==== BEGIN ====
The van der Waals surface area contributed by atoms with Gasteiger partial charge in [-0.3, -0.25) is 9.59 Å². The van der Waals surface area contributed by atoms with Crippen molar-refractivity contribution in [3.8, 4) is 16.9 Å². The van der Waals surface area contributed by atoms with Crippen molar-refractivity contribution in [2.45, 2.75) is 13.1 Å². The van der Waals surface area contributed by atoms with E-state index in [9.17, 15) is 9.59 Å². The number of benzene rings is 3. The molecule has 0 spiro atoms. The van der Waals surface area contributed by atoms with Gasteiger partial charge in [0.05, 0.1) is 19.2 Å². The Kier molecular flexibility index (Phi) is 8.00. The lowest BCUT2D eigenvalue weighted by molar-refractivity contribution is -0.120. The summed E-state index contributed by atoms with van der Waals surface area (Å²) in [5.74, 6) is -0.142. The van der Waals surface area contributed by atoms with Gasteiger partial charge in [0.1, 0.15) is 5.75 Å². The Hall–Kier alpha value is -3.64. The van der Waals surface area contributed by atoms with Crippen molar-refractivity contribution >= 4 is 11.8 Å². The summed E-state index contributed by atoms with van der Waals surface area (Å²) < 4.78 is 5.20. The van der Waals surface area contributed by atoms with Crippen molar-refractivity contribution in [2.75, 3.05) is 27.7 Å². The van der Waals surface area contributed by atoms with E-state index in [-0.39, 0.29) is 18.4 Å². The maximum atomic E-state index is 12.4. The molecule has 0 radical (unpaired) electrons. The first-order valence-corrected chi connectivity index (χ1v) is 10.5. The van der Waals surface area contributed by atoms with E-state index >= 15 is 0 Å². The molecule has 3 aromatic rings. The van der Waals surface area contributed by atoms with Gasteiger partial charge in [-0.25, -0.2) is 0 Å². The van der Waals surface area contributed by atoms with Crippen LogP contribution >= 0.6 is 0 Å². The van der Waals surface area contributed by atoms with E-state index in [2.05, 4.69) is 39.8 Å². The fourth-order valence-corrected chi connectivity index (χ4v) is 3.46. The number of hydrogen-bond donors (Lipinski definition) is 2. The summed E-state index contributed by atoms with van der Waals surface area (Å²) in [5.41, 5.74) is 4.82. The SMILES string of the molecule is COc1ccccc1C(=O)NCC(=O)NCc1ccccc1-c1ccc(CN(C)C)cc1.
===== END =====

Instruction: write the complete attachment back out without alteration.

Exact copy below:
The van der Waals surface area contributed by atoms with Gasteiger partial charge in [-0.3, -0.25) is 9.59 Å². The van der Waals surface area contributed by atoms with Crippen molar-refractivity contribution in [3.8, 4) is 16.9 Å². The van der Waals surface area contributed by atoms with Crippen molar-refractivity contribution in [2.45, 2.75) is 13.1 Å². The van der Waals surface area contributed by atoms with E-state index in [9.17, 15) is 9.59 Å². The number of benzene rings is 3. The molecule has 0 spiro atoms. The van der Waals surface area contributed by atoms with Gasteiger partial charge in [0.05, 0.1) is 19.2 Å². The Kier molecular flexibility index (Phi) is 8.00. The lowest BCUT2D eigenvalue weighted by molar-refractivity contribution is -0.120. The summed E-state index contributed by atoms with van der Waals surface area (Å²) in [5.74, 6) is -0.142. The van der Waals surface area contributed by atoms with Gasteiger partial charge in [0.1, 0.15) is 5.75 Å². The Hall–Kier alpha value is -3.64. The van der Waals surface area contributed by atoms with Crippen molar-refractivity contribution >= 4 is 11.8 Å². The summed E-state index contributed by atoms with van der Waals surface area (Å²) < 4.78 is 5.20. The van der Waals surface area contributed by atoms with Crippen molar-refractivity contribution in [2.75, 3.05) is 27.7 Å². The van der Waals surface area contributed by atoms with E-state index in [-0.39, 0.29) is 18.4 Å². The maximum atomic E-state index is 12.4. The molecule has 0 radical (unpaired) electrons. The first-order valence-corrected chi connectivity index (χ1v) is 10.5. The van der Waals surface area contributed by atoms with E-state index >= 15 is 0 Å². The molecule has 3 aromatic rings. The van der Waals surface area contributed by atoms with Gasteiger partial charge in [-0.25, -0.2) is 0 Å². The van der Waals surface area contributed by atoms with Crippen LogP contribution >= 0.6 is 0 Å². The van der Waals surface area contributed by atoms with E-state index in [2.05, 4.69) is 39.8 Å². The fourth-order valence-corrected chi connectivity index (χ4v) is 3.46. The number of hydrogen-bond donors (Lipinski definition) is 2. The summed E-state index contributed by atoms with van der Waals surface area (Å²) in [5.41, 5.74) is 4.82. The SMILES string of the molecule is COc1ccccc1C(=O)NCC(=O)NCc1ccccc1-c1ccc(CN(C)C)cc1.